When asked what HDS can bring to the table where big data is concerned, De Luca claimed that the Japanese storage player is in a unique position as its expertise extends not only to IT, but also to other industrial areas, courtesy of being a wholly-owned subsidiary of industrial giant Hitachi Ltd.
According to De Luca, Hitachi manufactures the devices that create big data, such as energy, transportation and healthcare devices and systems, giving it the unique advantage of having back-to-back domain knowledge.
He also believes another way HDS can contribute is to provide expertise on the human resources end. Noting that there aren’t many universities today that offer specific degrees in data science, De Luca said the data scientist role is still very nascent and has not been fully defined yet.
“If we accept that this skill is going to be scarce over the next 10 years, we’d prefer to lead the way rather than to leave our customer to find those skills and to do the integration between big data analytics and the systems that manage them.
“Our strategy around big data is to bring specific vertical big data use cases to customers. If we can combine this together to actually deliver holistic solutions, there will be less need for customers to hire their own data scientists.”
HDS customers can then use its data scientists and they will have the partnerships that will be able to deliver more repeatable solutions across a wider geography more quickly, he added.
Examples of big data in use
According to Dr Ian Gibson (pic), chief executive of Intersect, big data methods are used in researching complex problems faced by humanity, such as cancer genomics, particle physics, astronomy, as well as new sciences such as environmental monitoring.
Intersect is Australia's largest full-service e-research support agency and works closely with the research sector in New South Wales, comprising universities and relevant public and private sector agencies and their collaborating partners.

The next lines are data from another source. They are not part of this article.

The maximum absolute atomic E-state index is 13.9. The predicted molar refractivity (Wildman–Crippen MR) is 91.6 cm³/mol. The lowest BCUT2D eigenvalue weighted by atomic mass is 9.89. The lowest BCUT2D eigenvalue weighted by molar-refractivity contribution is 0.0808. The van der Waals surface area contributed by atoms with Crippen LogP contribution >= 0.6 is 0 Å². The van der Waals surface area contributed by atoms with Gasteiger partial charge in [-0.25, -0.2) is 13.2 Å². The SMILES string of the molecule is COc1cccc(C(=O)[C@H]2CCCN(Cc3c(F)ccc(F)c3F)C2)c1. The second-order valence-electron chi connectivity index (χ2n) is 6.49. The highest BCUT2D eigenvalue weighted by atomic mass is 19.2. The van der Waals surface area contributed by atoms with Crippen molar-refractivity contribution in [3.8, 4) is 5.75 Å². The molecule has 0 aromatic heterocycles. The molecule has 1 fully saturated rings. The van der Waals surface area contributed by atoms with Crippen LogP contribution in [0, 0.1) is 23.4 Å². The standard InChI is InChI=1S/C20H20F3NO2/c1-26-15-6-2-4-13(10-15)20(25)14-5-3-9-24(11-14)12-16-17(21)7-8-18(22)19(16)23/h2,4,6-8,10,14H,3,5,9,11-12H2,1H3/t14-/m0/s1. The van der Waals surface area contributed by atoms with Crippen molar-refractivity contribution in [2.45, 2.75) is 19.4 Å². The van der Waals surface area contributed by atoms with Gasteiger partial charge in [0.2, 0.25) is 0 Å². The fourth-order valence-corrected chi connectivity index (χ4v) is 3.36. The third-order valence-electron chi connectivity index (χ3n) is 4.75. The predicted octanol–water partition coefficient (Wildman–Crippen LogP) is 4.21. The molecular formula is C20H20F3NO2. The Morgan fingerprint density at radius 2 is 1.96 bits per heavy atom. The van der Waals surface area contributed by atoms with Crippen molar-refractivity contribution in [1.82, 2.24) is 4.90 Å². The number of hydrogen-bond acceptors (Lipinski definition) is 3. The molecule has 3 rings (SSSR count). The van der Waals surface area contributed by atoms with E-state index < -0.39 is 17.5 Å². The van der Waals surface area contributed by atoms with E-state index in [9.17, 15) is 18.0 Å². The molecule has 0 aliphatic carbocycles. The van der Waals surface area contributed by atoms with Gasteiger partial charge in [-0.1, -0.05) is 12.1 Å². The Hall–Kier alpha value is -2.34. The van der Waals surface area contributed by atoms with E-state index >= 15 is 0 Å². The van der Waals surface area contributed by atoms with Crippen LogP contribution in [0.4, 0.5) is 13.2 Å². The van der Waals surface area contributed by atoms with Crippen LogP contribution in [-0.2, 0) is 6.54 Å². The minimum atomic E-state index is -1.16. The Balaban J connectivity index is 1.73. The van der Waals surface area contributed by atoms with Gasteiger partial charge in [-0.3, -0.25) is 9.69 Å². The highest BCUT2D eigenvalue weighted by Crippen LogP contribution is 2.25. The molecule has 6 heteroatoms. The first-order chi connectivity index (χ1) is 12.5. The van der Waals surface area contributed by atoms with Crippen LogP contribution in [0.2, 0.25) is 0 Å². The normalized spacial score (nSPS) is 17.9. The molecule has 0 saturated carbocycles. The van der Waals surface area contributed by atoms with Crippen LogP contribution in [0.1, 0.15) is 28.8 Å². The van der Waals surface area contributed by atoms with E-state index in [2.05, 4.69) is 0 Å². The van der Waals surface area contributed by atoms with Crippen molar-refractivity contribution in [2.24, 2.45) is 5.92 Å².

Speaking at a media tour of Intersect's data centre recently, Gibson noted that university researchers deal with hundreds of big data collections, and thousands of research projects, many of which present different big data problems, and with all requiring deep understanding of their respective research areas.
“There is a new dominant paradigm for science and research as researchers are now able to visualise ways to solve many of humanity’s difficult problems, via the the Research Data Storage Infrastructure project (RDSI) -- all of this would not possible without the use of big data methods We have found HDS platforms to be ideal to support the new world of big data driven science,” he claimed.
The Intersect RDSI node is part of the federally-funded Research Data Storage Infrastructure project and is hosted in Macquarie Telecom’s Intellicentre 2 data centre; powered by HSD technology. Its purpose is to provide free cloud storage for nationally significant data sets, enabling researchers to secure, access and collaborate on these collections.
Gibson said one of the upcoming projects is to understand the complex nature of diseases like schizophrenia, undertaken by the Australian Schizophrenia Research Bank.
“This Australian national project is aimed at discovering the cause of schizophrenia. As the disease seems to be a complex interaction of many genes, often triggered by environmental factors, it would need complex big data analysis.
“The project will comprise the study of 1,500 sufferers and 1,500 control subjects. It will utilise data mining that would involve MRI (magnetic resonance imaging), genome studies, and both clinical, and environmental trials.”
Edwin Yapp reporting from Sydney, Australia at the invitation of Hitachi Data Systems.
As big data grows, so does the confusion it brings: Forrester
Big data benefits recognised in Asia but potential untapped: EIU study
Big data spells big opportunity for finance profession: ACCA
Bullish outlook for Malaysia's storage market: HDS